About a month later, Joyce brought the truck in for another unscheduled visit with Fox. Fox again scanned the truck with his computer. But this time, he found and performed two updates on the vehicle. After these updates, the truck "ran a little bit better" and regained some of its horsepower. Joyce returned about four months later because the updates did not fix the hesitation problem. Fox was unable to locate any updates to perform on the truck. These unscheduled meetings with Fox also went undocumented.

In May 2007, Joyce returned to Novato Ford, this time because the truck's "check engine" light was on. He scheduled an appointment and informed the service advisor that he was still experiencing the hesitation problem and also wanted to have the oil leaks fixed. Novato Ford performed an update on the PCM module, which caused the "check engine" light to go out, but did nothing to address Joyce's other concerns.

In February 2008, Joyce brought his truck to Novato Ford and complained that his limited slip differential was not working. A limited slip differential "essentially helps provide traction when one wheel starts to spin or take off." Joyce first noticed a problem with the differential when he was trying to drive up a fire road on his way to a job site and the truck became stuck in the mud. After a couple unsuccessful attempts to drive out of the mud, Joyce engaged the truck's four-wheel-drive and was able to reach the job site. He did not think much of the situation until the owner of the company who had hired him arrived at the job site in a Porsche. According to Joyce, between this incident and the February 2008 service appointment, he brought the truck to Novato Ford "[a]t least a dozen" times. But because he neither scheduled an appointment nor talked to a service advisor, these visits also went undocumented.

During the service appointment, the technicians performed a series of tests and found nothing wrong with the differential. The service manager, Joe Galileo, then e-mailed Ford's field service engineer, who referred him to the technical hotline. Following this phone call, the technicians performed another test on the truck, which also revealed no problems with the differential. Not satisfied, Joyce returned home and performed his own test on the truck, placing a block under the axle so that one rear tire was on the ground and the other rear tire was an inch off of the ground. When he tried to drive off of the block, the elevated tire simply spun while the other tire remained motionless. Joyce then returned to Novato Ford and convinced Galileo to perform the same test. After making some phone calls and consulting the shop manual, the technicians were able to get the truck to drive off of the block by briefly engaging the parking brake. Galileo then explained to Joyce that according to the shop manual, when the vehicle is on an "excessively slippery surface," slight application of the parking brake would help the clutches within the differential to engage, which would enable him to get out of the situation.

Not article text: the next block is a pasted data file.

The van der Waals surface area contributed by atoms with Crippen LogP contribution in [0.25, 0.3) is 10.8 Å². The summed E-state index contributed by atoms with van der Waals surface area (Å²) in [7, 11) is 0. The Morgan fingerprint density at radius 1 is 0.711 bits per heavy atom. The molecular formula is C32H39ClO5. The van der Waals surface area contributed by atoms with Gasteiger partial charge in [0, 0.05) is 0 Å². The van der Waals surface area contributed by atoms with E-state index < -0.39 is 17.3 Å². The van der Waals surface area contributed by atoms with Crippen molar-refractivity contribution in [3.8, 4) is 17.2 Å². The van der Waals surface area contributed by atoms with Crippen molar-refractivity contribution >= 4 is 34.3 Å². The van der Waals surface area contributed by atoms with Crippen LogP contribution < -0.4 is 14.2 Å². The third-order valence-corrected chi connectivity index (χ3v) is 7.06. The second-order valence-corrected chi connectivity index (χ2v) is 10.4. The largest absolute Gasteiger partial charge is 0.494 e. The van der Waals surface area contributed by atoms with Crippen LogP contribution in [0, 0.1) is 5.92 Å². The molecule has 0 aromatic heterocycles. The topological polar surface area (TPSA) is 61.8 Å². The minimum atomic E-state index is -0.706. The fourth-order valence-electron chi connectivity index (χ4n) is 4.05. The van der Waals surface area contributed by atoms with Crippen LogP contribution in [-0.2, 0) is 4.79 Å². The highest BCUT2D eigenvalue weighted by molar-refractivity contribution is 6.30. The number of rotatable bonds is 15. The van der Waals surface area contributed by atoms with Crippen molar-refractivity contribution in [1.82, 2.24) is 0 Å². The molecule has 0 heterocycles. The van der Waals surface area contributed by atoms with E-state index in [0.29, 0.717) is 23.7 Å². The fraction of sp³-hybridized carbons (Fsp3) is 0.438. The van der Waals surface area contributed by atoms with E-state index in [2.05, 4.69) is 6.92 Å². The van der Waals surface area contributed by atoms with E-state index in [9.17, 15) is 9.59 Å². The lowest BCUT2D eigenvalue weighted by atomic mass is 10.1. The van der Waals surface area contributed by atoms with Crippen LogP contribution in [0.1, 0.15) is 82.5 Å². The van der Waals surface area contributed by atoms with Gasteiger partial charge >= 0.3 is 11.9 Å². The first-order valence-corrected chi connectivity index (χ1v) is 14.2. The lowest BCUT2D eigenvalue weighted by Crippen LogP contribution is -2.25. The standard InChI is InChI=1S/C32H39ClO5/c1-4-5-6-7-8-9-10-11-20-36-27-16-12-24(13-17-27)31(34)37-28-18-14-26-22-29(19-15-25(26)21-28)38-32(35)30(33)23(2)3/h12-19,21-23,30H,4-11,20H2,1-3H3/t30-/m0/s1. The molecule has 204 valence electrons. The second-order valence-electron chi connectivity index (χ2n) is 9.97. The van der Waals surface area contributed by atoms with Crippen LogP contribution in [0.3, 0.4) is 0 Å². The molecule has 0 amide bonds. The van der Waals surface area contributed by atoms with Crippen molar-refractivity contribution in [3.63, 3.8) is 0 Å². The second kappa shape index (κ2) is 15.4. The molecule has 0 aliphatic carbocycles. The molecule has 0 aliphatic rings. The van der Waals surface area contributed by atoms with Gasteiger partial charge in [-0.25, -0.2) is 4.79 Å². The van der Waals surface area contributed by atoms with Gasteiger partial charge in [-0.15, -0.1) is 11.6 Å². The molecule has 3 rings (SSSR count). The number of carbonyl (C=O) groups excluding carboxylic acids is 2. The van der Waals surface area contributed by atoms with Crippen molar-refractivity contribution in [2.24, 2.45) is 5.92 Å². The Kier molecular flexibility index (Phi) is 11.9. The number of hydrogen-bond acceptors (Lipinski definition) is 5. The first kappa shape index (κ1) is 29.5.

Still not satisfied, Joyce called Ford's customer service number and complained about the differential and Novato Ford's handling of the situation. After a 40-minute conversation, the voice on the other end of the line explained that there was nothing he could do for Joyce, except register the complaint with Ford. At this point, Joyce threatened to file a lawsuit if Ford refused to repair his vehicle and stated: "You guys either fix it or give me my money back." The record of this phone ...